Investment Banking Club places as Utah Venture Capital Case Competition
Students from Utah State University’s Jon M. Huntsman School of Business took home first and second place titles in this year’s Utah Venture Capital Case Competition.
At the Huntsman School, our programs are focused around four foundational pillars: Analytical Rigor, Entrepreneurial Spirit, Ethical Leadership, and Global Vision. Learn more about each of our pillars below.
Critical analytical thinking is the bedrock of decision making. At the Jon M. Huntsman School of Business, analytical rigor is incorporated throughout the curriculum. From the use of data analytics and business intelligence tools to sophisticated financial and economic analysis to reading and analyzing business trends, our students are expected to develop mastery in communication and critical thinking skills.
The Huntsman School has made significant investments to help our students refine their analytical skills. One such investment is the Bloomberg Professional service, a desktop, real-time, massive data stream widely used by the largest financial services companies around the world. Students have the opportunity to differentiate themselves in an increasingly competitive job market by learning to use the same system that is relied upon by leading professionals every day.
Those who know how to find the right data, analyze it correctly and communicate that information to decision makers will prove valuable additions to any leadership team. That’s why analytical rigor is central to what we teach inside and outside the classroom at the Huntsman School. These skills give our students a competitive edge as they go out into a dynamic and global marketplace where leaders must have accurate information to make the kinds of effective, strategic decisions that will keep their companies one step ahead of the competition.
Regardless of whether you are starting a new business, working for a large corporation or building a nonprofit organization, innovation and initiative are necessary to success. At the Jon M. Huntsman School of Business, we teach entrepreneurship as the new leadership model for the 21st century. Every organization can benefit from entrepreneurial leadership skills: innovative thinking, identifying opportunities, creating new products, acquiring critical resources, building strong teams, designing marketing strategies and managing growth and development.
We teach the skills of entrepreneurship through innovative curriculum, student-led initiatives and community-based programs. Our entrepreneurship minor, available to any USU student, is offered in-class and online, so that traditional and non-traditional students can take advantage of learning the skills of building their businesses and their careers. Our Small Enterprise Education and Development program (SEED) offers students an opportunity to apply what they are learning by helping entrepreneurs in developing countries. Another great source for entrepreneurs is the Entrepreneurship Club, a student-led organization that sponsors a number of competitions, workshops and conferences throughout the year.
The programs and activities offered by the Huntsman School of Business allow our students to bridge the gap between formal classroom education (knowing) and real-world experience (doing). We are not content to just discuss entrepreneurship; we put ideas into practice. It is all part of our mission to inspire students to “Dare Mighty Things.”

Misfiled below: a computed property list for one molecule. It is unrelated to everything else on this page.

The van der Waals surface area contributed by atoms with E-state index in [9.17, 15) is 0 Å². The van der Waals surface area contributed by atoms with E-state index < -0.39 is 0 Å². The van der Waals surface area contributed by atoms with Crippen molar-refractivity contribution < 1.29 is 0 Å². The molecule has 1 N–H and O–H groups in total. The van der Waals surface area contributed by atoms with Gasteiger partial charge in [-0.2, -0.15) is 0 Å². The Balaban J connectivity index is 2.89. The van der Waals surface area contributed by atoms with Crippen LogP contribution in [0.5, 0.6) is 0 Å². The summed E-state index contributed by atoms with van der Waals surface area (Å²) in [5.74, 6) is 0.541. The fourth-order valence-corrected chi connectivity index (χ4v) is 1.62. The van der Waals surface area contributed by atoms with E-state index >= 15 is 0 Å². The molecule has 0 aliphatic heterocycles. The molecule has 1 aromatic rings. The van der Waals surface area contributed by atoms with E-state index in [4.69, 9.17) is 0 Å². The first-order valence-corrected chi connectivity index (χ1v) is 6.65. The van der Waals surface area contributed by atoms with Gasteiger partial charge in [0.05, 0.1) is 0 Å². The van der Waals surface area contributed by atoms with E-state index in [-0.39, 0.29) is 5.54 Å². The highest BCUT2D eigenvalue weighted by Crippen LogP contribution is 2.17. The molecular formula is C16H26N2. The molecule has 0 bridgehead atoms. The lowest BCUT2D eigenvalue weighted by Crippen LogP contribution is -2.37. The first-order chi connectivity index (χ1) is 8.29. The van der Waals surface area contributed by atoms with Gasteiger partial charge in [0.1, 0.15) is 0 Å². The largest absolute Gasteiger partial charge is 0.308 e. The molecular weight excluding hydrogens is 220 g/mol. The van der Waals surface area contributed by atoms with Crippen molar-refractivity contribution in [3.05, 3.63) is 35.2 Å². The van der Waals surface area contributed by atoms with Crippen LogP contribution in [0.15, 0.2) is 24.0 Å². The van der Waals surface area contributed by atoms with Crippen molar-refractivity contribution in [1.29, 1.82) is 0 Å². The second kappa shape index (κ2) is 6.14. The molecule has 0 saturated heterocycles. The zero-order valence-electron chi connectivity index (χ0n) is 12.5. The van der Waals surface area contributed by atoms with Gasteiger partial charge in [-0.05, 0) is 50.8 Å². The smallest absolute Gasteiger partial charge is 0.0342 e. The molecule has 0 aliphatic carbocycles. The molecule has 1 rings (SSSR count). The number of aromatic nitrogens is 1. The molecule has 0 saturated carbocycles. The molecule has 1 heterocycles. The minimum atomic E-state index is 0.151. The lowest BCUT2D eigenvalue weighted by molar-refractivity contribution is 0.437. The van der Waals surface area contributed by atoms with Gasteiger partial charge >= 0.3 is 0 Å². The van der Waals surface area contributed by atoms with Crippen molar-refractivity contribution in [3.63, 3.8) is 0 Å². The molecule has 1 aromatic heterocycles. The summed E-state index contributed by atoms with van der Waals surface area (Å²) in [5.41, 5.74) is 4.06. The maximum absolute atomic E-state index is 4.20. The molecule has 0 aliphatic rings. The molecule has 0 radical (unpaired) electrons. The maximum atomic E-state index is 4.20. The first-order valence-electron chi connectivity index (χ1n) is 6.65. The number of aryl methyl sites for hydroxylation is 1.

When you have “Jon M. Huntsman” as part of your name, ethical leadership better be one of your core values. Jon Huntsman’s name has long been synonymous with integrity and honesty, and our intention has been to see that legacy honored in the lives of our students.
Ethical leadership is more than just a catch phrase here at the Huntsman School of Business. Our students come to us with deeply held values, and we have a strong commitment to reinforce those values so that our students are prepared to lead lives of meaning in their professions and their communities. This desire is so ingrained in our culture that the late Dr. Stephen R. Covey wanted to join our school. Dr. Covey, a best-selling author and sought-after speaker, became the Jon M. Huntsman Professor of Leadership in February of 2010.
In the classroom, Huntsman students are exposed to examples of ethical dilemmas through the use of cutting-edge case analysis. Outside of the classroom, our students gain meaningful leadership experiences through participation in 19 different student clubs and access to regular visits from business and civic leaders.
Globalization has many dimensions. At a minimum, however, it means that irrespective of where we live or work, we interact with people and cultures from around the world. The ability to understand economic, social, cultural, and political trends, to apply that understanding, to analyze broad or specific challenges, and through that analysis identify opportunities, is the essence of global vision.
The Jon M. Huntsman School of Business demonstrates its commitment to developing leaders with a global mindset in a number of ways. Our International Business undergraduate degree program combines coursework in international business and the broader global context within which business and economic activity occurs, with applied international experience. The Global Learning Experiences combine instruction on the social and cultural context of countries with summer study in Latin America and Asia. These skills are also practiced in the spring break Global City Breaks in London and Paris.